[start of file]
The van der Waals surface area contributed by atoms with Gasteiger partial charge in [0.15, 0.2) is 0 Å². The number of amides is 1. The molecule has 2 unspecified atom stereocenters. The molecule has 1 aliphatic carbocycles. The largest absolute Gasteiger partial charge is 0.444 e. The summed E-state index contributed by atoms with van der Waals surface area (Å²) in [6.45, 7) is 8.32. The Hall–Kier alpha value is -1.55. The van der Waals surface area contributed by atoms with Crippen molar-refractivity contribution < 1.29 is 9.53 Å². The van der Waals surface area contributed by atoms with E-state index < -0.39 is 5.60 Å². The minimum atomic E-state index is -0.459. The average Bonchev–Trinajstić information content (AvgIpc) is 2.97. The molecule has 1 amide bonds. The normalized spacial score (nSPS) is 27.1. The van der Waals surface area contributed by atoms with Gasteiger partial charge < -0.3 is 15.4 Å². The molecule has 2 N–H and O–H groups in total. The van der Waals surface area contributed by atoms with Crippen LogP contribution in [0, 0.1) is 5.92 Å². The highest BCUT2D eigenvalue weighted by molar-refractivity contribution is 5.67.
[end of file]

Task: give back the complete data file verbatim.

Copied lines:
The van der Waals surface area contributed by atoms with Gasteiger partial charge in [0.15, 0.2) is 0 Å². The number of amides is 1. The molecule has 2 unspecified atom stereocenters. The molecule has 1 aliphatic carbocycles. The largest absolute Gasteiger partial charge is 0.444 e. The summed E-state index contributed by atoms with van der Waals surface area (Å²) in [6.45, 7) is 8.32. The Hall–Kier alpha value is -1.55. The van der Waals surface area contributed by atoms with Crippen molar-refractivity contribution < 1.29 is 9.53 Å². The van der Waals surface area contributed by atoms with E-state index < -0.39 is 5.60 Å². The minimum atomic E-state index is -0.459. The average Bonchev–Trinajstić information content (AvgIpc) is 2.97. The molecule has 1 amide bonds. The normalized spacial score (nSPS) is 27.1. The van der Waals surface area contributed by atoms with Gasteiger partial charge < -0.3 is 15.4 Å². The molecule has 2 N–H and O–H groups in total. The van der Waals surface area contributed by atoms with Crippen LogP contribution in [0, 0.1) is 5.92 Å². The highest BCUT2D eigenvalue weighted by molar-refractivity contribution is 5.67.